New cases of diagnosed diabetes in the U.S. decreased by 35 percent since a peak in 2009 – the first sign that efforts to stop the nation’s diabetes epidemic are working, CDC researchers report.
New cases have declined from 1.7 million new cases per year in 2008 to 1.3 million new cases in 2017.
And there’s more good news:
The number of people living with diagnosed diabetes in the United States has remained stable during the past 8 years.
The latest findings appear in the British Medical Journals’ Open Diabetes Research and Care.
The new report represents the longest sustained plateau in existing cases of diagnosed diabetes and the longest decline in new diabetes cases.
“The findings suggest that our work to stem the tide of type 2 diabetes may be working – but we still have a very long way to go,” said Ann Albright, Ph.D., director of the Division of Diabetes Translation at the Centers for Disease Control and Prevention.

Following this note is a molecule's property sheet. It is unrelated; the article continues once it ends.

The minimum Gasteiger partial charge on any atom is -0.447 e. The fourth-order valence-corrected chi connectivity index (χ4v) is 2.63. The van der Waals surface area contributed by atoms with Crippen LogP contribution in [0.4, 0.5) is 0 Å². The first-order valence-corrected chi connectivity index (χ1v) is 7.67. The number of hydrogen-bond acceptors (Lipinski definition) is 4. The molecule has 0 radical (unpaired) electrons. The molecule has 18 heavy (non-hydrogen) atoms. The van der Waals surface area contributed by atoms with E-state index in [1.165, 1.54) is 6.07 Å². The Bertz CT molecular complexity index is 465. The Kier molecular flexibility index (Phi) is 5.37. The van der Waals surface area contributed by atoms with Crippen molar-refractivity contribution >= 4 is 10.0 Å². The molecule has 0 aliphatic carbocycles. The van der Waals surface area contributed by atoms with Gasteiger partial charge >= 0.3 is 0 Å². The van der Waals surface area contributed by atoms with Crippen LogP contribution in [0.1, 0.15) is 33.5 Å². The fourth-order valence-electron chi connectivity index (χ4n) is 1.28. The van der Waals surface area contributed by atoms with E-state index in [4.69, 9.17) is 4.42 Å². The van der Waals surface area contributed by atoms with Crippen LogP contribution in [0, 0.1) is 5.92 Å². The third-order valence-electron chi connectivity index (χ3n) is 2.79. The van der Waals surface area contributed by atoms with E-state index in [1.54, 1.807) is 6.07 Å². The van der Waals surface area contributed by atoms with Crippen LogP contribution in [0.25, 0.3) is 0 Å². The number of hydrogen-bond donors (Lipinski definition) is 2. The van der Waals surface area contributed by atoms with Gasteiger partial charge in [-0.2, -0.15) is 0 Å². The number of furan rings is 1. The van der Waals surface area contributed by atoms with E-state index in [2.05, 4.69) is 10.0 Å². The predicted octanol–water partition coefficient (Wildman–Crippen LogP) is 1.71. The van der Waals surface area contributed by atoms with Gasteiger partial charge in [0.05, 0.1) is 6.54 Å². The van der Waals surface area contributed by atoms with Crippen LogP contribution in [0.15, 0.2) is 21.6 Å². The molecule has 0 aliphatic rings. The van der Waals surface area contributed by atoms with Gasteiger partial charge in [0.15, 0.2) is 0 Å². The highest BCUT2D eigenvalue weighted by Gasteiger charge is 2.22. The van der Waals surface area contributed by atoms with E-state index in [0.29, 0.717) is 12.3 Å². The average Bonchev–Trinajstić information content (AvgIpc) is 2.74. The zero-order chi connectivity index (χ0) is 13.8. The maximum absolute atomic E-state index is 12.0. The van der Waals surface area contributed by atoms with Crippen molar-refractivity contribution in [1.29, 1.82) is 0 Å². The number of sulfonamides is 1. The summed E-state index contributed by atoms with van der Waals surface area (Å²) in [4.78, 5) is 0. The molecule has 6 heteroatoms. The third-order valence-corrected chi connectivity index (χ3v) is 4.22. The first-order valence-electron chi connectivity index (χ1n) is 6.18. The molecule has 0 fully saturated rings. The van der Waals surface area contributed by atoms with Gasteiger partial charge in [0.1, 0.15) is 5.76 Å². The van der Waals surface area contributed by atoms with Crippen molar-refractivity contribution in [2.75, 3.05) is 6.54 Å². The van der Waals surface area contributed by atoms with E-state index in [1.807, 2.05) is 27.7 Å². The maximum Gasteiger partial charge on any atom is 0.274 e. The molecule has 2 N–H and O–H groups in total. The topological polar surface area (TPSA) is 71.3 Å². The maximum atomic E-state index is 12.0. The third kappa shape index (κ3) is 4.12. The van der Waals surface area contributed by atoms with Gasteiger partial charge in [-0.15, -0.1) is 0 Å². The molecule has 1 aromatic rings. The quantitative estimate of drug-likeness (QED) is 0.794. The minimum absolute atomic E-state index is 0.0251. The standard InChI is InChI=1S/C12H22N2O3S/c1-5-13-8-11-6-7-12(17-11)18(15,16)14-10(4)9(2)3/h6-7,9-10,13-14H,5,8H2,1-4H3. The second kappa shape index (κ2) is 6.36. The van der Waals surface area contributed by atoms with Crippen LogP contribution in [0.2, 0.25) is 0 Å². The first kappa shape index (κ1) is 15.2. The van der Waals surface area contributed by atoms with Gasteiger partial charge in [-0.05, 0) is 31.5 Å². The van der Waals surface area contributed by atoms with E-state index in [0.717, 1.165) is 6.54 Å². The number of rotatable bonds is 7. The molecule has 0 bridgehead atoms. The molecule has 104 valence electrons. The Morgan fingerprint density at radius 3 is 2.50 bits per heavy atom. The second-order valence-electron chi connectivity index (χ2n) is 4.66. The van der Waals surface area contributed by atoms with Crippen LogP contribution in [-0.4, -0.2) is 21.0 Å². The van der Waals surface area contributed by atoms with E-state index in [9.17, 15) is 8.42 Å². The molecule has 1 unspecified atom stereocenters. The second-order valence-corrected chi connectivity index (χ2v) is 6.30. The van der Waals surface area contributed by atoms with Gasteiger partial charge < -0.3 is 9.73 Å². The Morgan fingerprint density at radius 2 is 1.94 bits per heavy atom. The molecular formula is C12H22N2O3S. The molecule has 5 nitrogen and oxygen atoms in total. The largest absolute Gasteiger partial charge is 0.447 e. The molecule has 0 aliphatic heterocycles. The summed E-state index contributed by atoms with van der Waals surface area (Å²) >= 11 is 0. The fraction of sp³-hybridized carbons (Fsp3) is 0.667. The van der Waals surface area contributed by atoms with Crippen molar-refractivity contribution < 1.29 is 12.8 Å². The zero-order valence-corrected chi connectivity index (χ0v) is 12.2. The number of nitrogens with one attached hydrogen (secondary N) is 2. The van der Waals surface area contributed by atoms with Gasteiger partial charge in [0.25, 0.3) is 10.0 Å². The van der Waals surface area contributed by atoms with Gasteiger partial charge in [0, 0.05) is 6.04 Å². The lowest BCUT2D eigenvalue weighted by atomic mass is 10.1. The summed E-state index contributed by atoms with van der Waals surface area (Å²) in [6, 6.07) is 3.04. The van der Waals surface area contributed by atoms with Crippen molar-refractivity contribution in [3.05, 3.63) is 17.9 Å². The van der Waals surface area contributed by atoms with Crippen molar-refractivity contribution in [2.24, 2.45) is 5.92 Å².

“We must continue proven interventions and deploy innovative strategies if we’re going to see a continued decline in type 2 diabetes among Americans.”
The number of people living with diagnosed diabetes increased by 4.4 percent per year from 1990-2009 to a peak of 8.2 per 100 adults, before plateauing to 8 per 100 adults in 2017.
Similar trends were seen across all ages, racial and ethnic groups, sexes, and education levels.
“We’ve seen the same thing across states, underscoring the importance of putting science-proven programs into action,” Albright said. “A prime example is the National Diabetes Prevention Program. We must also increase access to affordable, healthier foods and safe places to be active.”
Source: Centers for Disease Control and Prevention, USA.